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The Thrill of Victory: Measuring the Incentive to Win

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  • Bentley Coffey
  • M. T. Maloney

Abstract

There is ample evidence that incentive-pay structures, such as tournaments, result in increased performance. Is this due to selection or increased individual effort, and is any increased individual effort caused by pecuniary incentives or merely thirst for the thrill of victory (TOV)? Prior literature has not separated the different effects. We look at performance in horse and dog racing and find that only horses, controlled by jockeys during the race, exhibit performance corresponding to pecuniary incentives, while both respond to selection and TOV. The results show that pay structures do matter. (c) 2010 by The University of Chicago.

Suggested Citation

  • Bentley Coffey & M. T. Maloney, 2010. "The Thrill of Victory: Measuring the Incentive to Win," Journal of Labor Economics, University of Chicago Press, vol. 28(1), pages 87-112, January.
  • Handle: RePEc:ucp:jlabec:v:28:y:2010:i:1:p:87-112
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    References listed on IDEAS

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    Cited by:

    1. Jed DeVaro & Antti Kauhanen, 2016. "An “Opposing Responses” Test of Classic versus Market-Based Promotion Tournaments," Journal of Labor Economics, University of Chicago Press, vol. 34(3), pages 747-779.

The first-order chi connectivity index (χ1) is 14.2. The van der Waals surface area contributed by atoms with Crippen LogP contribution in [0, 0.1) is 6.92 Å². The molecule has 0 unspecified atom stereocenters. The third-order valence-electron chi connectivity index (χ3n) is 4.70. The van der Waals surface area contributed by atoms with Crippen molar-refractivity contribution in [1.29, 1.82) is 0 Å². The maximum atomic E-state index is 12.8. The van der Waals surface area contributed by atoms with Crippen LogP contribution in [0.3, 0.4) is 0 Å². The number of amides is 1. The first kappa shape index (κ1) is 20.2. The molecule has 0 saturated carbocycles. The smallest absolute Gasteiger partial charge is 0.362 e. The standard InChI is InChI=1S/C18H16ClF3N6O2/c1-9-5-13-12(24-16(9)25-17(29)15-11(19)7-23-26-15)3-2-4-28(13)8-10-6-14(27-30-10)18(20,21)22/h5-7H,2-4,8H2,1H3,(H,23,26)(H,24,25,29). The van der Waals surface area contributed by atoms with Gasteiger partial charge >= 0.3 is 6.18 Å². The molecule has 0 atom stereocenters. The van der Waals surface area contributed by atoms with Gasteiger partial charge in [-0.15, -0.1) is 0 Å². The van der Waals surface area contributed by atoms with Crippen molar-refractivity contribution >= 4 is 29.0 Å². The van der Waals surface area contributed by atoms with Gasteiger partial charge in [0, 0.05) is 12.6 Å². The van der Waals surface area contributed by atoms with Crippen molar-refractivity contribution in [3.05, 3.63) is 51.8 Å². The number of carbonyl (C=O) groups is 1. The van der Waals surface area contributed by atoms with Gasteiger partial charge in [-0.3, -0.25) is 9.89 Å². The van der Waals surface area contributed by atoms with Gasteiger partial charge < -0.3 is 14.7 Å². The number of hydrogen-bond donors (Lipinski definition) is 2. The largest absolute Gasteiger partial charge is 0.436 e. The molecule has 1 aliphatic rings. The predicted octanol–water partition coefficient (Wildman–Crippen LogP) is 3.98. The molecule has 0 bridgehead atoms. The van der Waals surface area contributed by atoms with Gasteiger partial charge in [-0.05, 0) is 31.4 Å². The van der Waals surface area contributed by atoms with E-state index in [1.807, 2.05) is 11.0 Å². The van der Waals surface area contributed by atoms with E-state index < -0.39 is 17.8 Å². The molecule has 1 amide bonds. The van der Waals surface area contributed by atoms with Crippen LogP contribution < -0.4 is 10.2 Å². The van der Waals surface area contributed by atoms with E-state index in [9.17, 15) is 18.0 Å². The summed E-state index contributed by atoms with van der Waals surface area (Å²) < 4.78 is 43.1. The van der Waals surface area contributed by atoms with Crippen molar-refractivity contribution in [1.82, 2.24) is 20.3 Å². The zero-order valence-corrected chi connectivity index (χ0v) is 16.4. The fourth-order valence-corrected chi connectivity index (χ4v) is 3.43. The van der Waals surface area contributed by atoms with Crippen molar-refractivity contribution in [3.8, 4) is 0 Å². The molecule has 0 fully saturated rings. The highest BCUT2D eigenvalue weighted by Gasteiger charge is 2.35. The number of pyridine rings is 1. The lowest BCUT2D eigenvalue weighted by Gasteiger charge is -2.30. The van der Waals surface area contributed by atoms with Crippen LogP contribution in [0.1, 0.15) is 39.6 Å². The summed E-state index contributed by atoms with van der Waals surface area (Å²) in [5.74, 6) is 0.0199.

2. Brown, Alasdair & Chowdhury, Subhasish M., 2017. "The hidden perils of affirmative action: Sabotage in handicap contests," Journal of Economic Behavior & Organization, Elsevier, vol. 133(C), pages 273-284.
    3. Legge, Stefan & Schmid, Lukas, 2013. "Rankings, Random Successes, and Individual Performance," Economics Working Paper Series 1340, University of St. Gallen, School of Economics and Political Science.
    4. Frick, Bernd & Humphreys, Brad, 2011. "Prize Structure and Performance: Evidence from NASCAR," Working Papers 2011-12, University of Alberta, Department of Economics.
    5. Roman M. Sheremeta, 2016. "The pros and cons of workplace tournaments," IZA World of Labor, Institute for the Study of Labor (IZA), pages 302-302, October.
    6. McAlvanah, Patrick & Moul, Charles C., 2013. "The house doesn’t always win: Evidence of anchoring among Australian bookies," Journal of Economic Behavior & Organization, Elsevier, vol. 90(C), pages 87-99.
    7. Luisa Herbst, 2016. "Who Pays to Win Again? The Joy of Winning in Contest Experiments," Working Papers tax-mpg-rps-2016-06, Max Planck Institute for Tax Law and Public Finance.
    8. Linnemer, Laurent & Visser, Michael, 2016. "Self-selection in tournaments: The case of chess players," Journal of Economic Behavior & Organization, Elsevier, vol. 126(PA), pages 213-234.
    9. Charles Moul & Joseph Keller, 2014. "Time to Unbridle U.S. Thoroughbred Racetracks? Lessons from Australian Bookies," Review of Industrial Organization, Springer;The Industrial Organization Society, vol. 44(3), pages 211-239, May.
    10. Babington, Michael & Goerg, Sebastian J. & Kitchens, Carl, 2017. "Do Tournaments with Superstars Encourage or Discourage Competition?," IZA Discussion Papers 10755, Institute for the Study of Labor (IZA).
    11. repec:eee:labeco:v:46:y:2017:i:c:p:189-199 is not listed on IDEAS
    12. Alex Krumer, 2013. "Best-of-two contests with psychological effects," Theory and Decision, Springer, vol. 75(1), pages 85-100, July.

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